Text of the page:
For Suburban Housewife Susan Isaacs, Paradise (almost) Is Having a Best-Seller
For your average housewife with a husband, two children, a dog, a cat and a house in suburbia, that's not almost paradise, it's cloud nine. Isaacs, when she isn't writing about Hollywood, high finance or other glamorous topics, is busy chauffering the kids and getting tennis rackets restrung.
Her Almost Paradise heroine, however, is a very different breed. At the outset of the novel, Jane Cobleigh, a popular talk show hostess, flies to London to reclaim the affections of her actor husband, Nicholas, a dazzling creature no woman can resist. But before she can reach him (see box), Jane is hit by a car and goes into a coma. Flashbacks then recount the family traumas and the love story between Jane and Nicholas. Along the way there is incest, agoraphobia and plain old lust. Hence some critics have accused Isaacs of selling out. The author merely shrugs and says, "It's the best writing I've done."
Her previous novels, Compromising Positions, and Close Relations, were both small in scope and gently mocked Jewish family life. With Almost Paradise, however, Isaacs has written a huge, multilayered saga. "The voice was no longer close to my own," says Isaacs. "It was of someone taller and thinner and with straight hair. At first, I feared people would say, 'What are you doing? Go back to Queens!' "
That is where Isaacs was raised, the only child of an engineer and a housewife. Growing up in a world where women became teachers "because you could always go back to it and put your husband through medical school," Susan never considered a writing career. But after leaving Queens College in her fourth year, she landed a job at Seventeen in 1967 and later became a senior editor.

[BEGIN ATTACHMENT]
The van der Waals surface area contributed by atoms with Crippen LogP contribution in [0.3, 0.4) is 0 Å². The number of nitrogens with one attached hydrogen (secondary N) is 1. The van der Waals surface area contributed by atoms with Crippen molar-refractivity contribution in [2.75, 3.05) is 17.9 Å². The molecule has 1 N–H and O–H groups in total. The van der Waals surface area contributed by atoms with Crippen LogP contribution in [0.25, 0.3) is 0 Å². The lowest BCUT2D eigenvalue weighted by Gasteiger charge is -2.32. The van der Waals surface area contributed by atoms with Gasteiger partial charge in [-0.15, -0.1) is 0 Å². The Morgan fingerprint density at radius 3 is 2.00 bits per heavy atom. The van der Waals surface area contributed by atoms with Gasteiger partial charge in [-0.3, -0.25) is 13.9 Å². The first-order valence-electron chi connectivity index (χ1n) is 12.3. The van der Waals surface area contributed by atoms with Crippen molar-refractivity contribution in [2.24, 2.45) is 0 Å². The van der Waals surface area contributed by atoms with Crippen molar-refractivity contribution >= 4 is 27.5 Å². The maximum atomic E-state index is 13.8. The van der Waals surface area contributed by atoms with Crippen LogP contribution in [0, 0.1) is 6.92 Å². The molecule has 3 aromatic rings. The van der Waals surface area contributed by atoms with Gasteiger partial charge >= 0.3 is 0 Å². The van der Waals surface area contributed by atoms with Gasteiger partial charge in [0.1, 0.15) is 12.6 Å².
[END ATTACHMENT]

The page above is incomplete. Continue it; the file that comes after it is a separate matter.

Meanwhile, well-meaning family members decided that it was time Susan met a man, specifically a nice young lawyer named Elkan Abramowitz, now 44. They wed in 1968, and Isaacs later quit her job to raise their children, Andrew, now 13, and Betsy, 10, and to care for their three-bedroom, split-level Manhasset, Long Island home. Gradually, however, she realized that "I had no place to go except nursery school." So she decided to write a novel. Paralyzed by the thought, Isaacs procrastinated. "I would spend all day at department stores buying socks for my son," she says. But in 1979 Compromising Positions appeared and was heralded by reviewers. Last summer, Isaacs and director Frank (David and Lisa) Perry collaborated on the screenplay, and they hope to produce it soon.
For her next literary endeavor, Isaacs is already plotting a novel about a one-sided love affair. Susan doesn't plan to start writing, however, until the fall, after she has gotten the kids through summer camp. Isaacs might also devote some time to her other interests: cooking, needlepoint and "bopping," as she puts it, around with her Sony Walkman. This time, however, a newly confident Isaacs isn't merely procrastinating. "I'm comfortable enough about my writing ability now to know that it's not going to go away," says an author who figures that paradise, once gained, can't be lost.